My father passed away a few years ago and I found a box of letters, hundreds of letters, that he wrote to my mom while he was in the service during WWII. I asked him about his experiences in France and Germany and true to form his response was, as expected, “We don’t talk about those things.”

If you want to know some more of my family’s untold stories I would like to help but “I don’t talk about those things.”


George Leon James

George Leon James (2)

He was my father.

He was your father-in-law, but loved you more as a daughter than as a daughter-in-law. He taught you how to make a pineapple upside down cake and a pot roast; you taught him how to appreciate the wonders of North Carolina, California, Arizona, kittens, and the love of a daughter in law.

He was your brother. To have a brother for 84 years, what wonderful memories you must have. I have memories of 59 years and you have 84 years of memories of my Dad. How wonderful!

He was your brother-in-law. But loved and respected as a family member.

He was your uncle Leon. I find it pleasing that we still respect our relatives by calling them by Uncle, Aunt, or Cousin. I still call my relatives by their respective titles (Uncle Paul, Aunt Tymn, Aunt Janice, Aunt Wanda, Aunt Betty, Aunt Marion, Cousin Ronnie, Cousin Mickey, Cousin Margina, Cousin Bonnie, Cousin Linda, Cousin Jim, just to name a few) although my wife kids me that I say “cousnit” Ronnie rather than Cousin Ronnie. My wife, after she was introduced to most of the family members on our first trip back to Michigan after being married commented: Well, this will be pretty simple, everyone’s first name is either Aunt, Uncle, or Cousin. But what I can’t understand is why half of them are know by their middle names (George Leon, William Cecil, Joyce Wanda, Betty Janice, Mary Juanita).

He was your co-worker. Since I also worked for the Chessie System for over 10 years and know most of his co workers I know you have many stories of my Dad that you cherish.

He was your neighbor. Thank God for good neighbors! You truly are a God Send!

He was your friend and companion.

He was your golfing partner or racetrack friend.

We grieve for our loss and for our inability to spare each other a pain so deep and so wide that words fail to express its true size.

As many of you know, he was an active celebrant of life (my Dad would like that choice of words from his son), but what I mean is he truly enjoyed his life. A man prone to regaling his audiences with stories too numerous to recount (ak a BS er), a man who is curious about all that is around him, and a man who is a true believer in the value of friendships.  Your presence here honors him deeply, and I thank you on his behalf.

My job today is to relate a little bit about my father’s life to you.  Perhaps to reveal a little bit of him that you may not have known or share an anecdote or two which will refresh our memories of him.  This will be difficult mainly because not only am I losing a father but my best friend, my role model, and my hero.

Dear Dad,

You are a special person to a great many people. You probably did not even realize the kind of affect you have had on so many people’s lives. You have been a dear husband, father, father-in-law, uncle, brother-in-law, friend, employer, business associate, neighbor, to name a few. We know of countless friends and admirers from each of these connections that formed the web of your life whom have shared the profound impact you have had on them. You have been a bright beacon that stands for virtuous living, standing strong for what is really important in life… family, integrity and the recognition that it is God’s will to do good with the talents He has given us.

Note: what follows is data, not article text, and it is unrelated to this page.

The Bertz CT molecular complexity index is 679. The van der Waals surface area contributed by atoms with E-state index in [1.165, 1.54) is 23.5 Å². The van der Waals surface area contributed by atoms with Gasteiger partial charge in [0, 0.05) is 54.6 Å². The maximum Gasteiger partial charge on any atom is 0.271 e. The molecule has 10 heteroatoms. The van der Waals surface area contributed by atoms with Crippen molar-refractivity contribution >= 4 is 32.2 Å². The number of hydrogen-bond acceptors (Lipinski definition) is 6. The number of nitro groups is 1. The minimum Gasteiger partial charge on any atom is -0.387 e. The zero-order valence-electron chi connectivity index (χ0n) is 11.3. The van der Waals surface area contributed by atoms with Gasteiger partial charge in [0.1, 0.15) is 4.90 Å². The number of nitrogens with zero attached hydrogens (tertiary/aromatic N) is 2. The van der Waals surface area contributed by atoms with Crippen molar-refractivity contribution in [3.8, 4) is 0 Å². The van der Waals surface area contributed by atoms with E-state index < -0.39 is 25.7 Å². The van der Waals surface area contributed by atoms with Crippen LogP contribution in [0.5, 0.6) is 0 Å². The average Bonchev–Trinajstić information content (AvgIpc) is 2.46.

Dad, many of us gathered here in your memory could provide testimony regarding how special you were in their lives. They each could describe how your unique blend of honesty, responsibility, and your genuine interest, compassion, fairness, and down-to-earth sense of humor made a difference in their lives. All of us will feel your loss in countless ways.

All of us gathered here today are coping with a very complicated set of feelings that marry the joy and pride of having known you with the pain that comes with the reality that you are gone for a short while. For those of us here this morning that are strong in faith, we have no doubt that this loss is only temporary. We know where you are right now. You are in God’s Heavenly Kingdom celebrating your wonderful life along with our ancestors who have watched you over the years with great pride and happiness. You are in a place where peace, love and joy far surpass the best our world has to offer, and you deserve every last bit of it!

Dad, even though there are so many of your fans here this morning, this tribute is about how special you are to us, your children, family and friends. By sharing a few details about how you helped to shape us, we will likely strike chords with all present today on how you helped influence them as well.

Dad, you are the best father we ever could have asked for. We thank God for giving you to us. Yet now, we all suffer an inexpressible feeling of loss and sadness. Our hope is that now that you are in a place where you can see and hear us clearly… where you possess all the wisdom of the ages, and you now